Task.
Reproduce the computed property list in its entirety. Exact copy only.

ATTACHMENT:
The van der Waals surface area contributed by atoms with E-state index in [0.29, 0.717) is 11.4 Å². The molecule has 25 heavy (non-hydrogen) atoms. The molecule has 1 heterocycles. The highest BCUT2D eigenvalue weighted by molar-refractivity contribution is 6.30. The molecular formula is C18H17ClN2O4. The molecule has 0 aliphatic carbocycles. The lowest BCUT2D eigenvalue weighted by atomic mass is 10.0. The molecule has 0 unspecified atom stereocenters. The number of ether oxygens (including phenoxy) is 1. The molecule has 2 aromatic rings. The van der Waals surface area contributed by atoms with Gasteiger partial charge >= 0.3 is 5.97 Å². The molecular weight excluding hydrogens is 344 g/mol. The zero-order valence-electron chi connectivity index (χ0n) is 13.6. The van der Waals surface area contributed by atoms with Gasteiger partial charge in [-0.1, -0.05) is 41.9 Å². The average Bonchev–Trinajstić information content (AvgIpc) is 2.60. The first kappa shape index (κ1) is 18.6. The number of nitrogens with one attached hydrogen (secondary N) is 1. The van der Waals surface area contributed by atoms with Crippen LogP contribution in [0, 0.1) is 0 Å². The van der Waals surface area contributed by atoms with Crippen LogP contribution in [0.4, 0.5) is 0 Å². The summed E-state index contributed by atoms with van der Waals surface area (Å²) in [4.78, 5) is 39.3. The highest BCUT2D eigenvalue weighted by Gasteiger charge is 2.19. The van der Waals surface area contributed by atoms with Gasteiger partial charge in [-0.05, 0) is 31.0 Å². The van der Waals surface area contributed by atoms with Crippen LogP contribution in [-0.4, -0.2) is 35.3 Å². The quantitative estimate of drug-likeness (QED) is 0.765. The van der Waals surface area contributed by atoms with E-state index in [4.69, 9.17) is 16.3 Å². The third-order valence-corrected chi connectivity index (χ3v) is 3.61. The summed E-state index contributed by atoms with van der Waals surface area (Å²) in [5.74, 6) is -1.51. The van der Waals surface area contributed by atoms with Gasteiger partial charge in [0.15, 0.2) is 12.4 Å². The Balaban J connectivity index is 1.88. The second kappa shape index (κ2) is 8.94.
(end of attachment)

The van der Waals surface area contributed by atoms with E-state index in [0.29, 0.717) is 11.4 Å². The molecule has 25 heavy (non-hydrogen) atoms. The molecule has 1 heterocycles. The highest BCUT2D eigenvalue weighted by molar-refractivity contribution is 6.30. The molecular formula is C18H17ClN2O4. The molecule has 0 aliphatic carbocycles. The lowest BCUT2D eigenvalue weighted by atomic mass is 10.0. The molecule has 0 unspecified atom stereocenters. The number of ether oxygens (including phenoxy) is 1. The molecule has 2 aromatic rings. The van der Waals surface area contributed by atoms with Gasteiger partial charge >= 0.3 is 5.97 Å². The molecular weight excluding hydrogens is 344 g/mol. The zero-order valence-electron chi connectivity index (χ0n) is 13.6. The van der Waals surface area contributed by atoms with Gasteiger partial charge in [-0.1, -0.05) is 41.9 Å². The average Bonchev–Trinajstić information content (AvgIpc) is 2.60. The first kappa shape index (κ1) is 18.6. The number of nitrogens with one attached hydrogen (secondary N) is 1. The van der Waals surface area contributed by atoms with Crippen LogP contribution in [0, 0.1) is 0 Å². The van der Waals surface area contributed by atoms with Crippen LogP contribution in [0.4, 0.5) is 0 Å². The summed E-state index contributed by atoms with van der Waals surface area (Å²) in [4.78, 5) is 39.3. The highest BCUT2D eigenvalue weighted by Gasteiger charge is 2.19. The van der Waals surface area contributed by atoms with Gasteiger partial charge in [-0.05, 0) is 31.0 Å². The van der Waals surface area contributed by atoms with Crippen LogP contribution in [-0.4, -0.2) is 35.3 Å². The quantitative estimate of drug-likeness (QED) is 0.765. The van der Waals surface area contributed by atoms with E-state index in [4.69, 9.17) is 16.3 Å². The third-order valence-corrected chi connectivity index (χ3v) is 3.61. The summed E-state index contributed by atoms with van der Waals surface area (Å²) in [5.74, 6) is -1.51. The van der Waals surface area contributed by atoms with Gasteiger partial charge in [0.15, 0.2) is 12.4 Å². The Balaban J connectivity index is 1.88. The second kappa shape index (κ2) is 8.94.